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Old 10-08-2018, 13:28   #16
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Re: Opinions on ex-racing boat

I'm ignorant of the make and model, but it seems to have quite a nice interior ocmpared to a truely stripped out racing boat. There's a Swan42 on Yachtworld listed at $17k with the remains of a truly stripped out racing interior, pipe berths and a bare head, if you want to see what "racing" can mean.(G)

The boat may be built well enough, but you would have to question whether the engine has enough power (racing engines are often "just for docking"), whether there is enough fuel and water and holding tank capacity, how hard it would be to bump those up, whether the electrical system (and more heavy batteries) would suit your purposes, whether a racing rig was in need of repair by now, or indeed if it was rigged in a way that required more hands than you have available.

Just depends on the price, on your personal needs, and how purpose-built the boat was. At the right price, you can make a lot of mods, if the basic bones will meet your needs. But *do* expect you'd want to look it over very closely, and be aware of those issues.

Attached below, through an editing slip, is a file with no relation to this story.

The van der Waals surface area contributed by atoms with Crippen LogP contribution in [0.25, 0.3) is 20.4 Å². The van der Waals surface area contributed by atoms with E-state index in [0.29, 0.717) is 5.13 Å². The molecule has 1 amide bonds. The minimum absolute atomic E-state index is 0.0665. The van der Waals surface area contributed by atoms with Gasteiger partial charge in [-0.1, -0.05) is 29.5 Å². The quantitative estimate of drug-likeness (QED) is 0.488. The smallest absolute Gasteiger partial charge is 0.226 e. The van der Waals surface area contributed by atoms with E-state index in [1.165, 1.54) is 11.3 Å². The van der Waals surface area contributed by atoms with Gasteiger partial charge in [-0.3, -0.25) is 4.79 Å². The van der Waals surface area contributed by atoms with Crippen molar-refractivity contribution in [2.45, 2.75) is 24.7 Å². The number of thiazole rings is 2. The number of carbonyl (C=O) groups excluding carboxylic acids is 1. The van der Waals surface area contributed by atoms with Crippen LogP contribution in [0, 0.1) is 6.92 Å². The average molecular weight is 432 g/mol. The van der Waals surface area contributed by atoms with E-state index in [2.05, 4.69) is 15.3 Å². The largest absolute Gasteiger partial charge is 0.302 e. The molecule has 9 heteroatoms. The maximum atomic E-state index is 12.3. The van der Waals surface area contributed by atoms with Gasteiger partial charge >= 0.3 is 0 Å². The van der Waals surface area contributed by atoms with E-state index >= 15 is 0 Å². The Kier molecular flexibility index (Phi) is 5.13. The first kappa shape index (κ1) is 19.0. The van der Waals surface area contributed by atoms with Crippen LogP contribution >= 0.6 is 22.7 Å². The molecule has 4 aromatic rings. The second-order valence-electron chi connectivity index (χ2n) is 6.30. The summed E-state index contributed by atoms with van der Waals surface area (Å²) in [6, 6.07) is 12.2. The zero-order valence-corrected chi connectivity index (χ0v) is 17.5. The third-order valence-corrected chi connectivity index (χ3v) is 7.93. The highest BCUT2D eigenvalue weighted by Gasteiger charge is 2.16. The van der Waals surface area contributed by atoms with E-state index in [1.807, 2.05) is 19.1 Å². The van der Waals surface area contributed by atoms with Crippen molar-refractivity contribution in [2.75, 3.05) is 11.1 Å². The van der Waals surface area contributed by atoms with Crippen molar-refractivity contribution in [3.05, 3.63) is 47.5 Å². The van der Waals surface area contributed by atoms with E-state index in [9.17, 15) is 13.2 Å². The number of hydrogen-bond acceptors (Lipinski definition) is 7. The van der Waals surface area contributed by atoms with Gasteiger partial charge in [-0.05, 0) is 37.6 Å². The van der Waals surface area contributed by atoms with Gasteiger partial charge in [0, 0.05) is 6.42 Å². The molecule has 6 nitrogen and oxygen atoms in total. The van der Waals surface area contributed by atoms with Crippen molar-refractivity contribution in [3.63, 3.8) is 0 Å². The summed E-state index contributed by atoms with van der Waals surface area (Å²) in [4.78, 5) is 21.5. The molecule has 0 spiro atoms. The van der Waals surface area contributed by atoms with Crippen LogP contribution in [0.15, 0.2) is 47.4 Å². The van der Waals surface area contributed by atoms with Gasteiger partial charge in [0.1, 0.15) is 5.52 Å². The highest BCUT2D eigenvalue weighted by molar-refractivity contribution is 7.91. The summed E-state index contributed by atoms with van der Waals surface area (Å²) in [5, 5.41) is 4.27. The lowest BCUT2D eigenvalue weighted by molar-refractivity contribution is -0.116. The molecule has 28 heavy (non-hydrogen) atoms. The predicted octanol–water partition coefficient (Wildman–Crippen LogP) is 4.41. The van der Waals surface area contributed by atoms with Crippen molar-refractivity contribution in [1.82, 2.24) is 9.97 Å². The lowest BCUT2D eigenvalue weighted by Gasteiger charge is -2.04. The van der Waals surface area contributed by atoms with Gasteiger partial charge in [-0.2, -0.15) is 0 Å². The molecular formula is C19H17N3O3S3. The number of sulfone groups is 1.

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Old 10-08-2018, 14:18   #17
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Re: Opinions on ex-racing boat

The lack of storage would be a deal breaker for me aside from all the other undesirable factors. For 200k you could buy a MacGregor 65 or as another post mentioned a 50 foot mono (like i have) that would do close to 200nm /day in comfort.
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Old 10-08-2018, 14:41   #18
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Re: Opinions on ex-racing boat

Quote:
Originally Posted by Azurefeeling View Post
... So how Hard is can be to convert it from current state to a proper cruising boat?
Short answer: impossible. Chalk and cheese.

It's a round-the-cans harbour racer, a glorified race dinghy, cheap to build and fit-out, never meant to last. Fun for a bunch of guys to win races in the sunshine then go drinking in the clubhouse bar; miserable for anything else. You've been warned what it would be like offshore - awful (ask me how I know).

Well you did ask for opinions.
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Old 10-08-2018, 14:56   #19
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Re: Opinions on ex-racing boat

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Originally Posted by NevisDog View Post
Short answer: impossible. Chalk and cheese.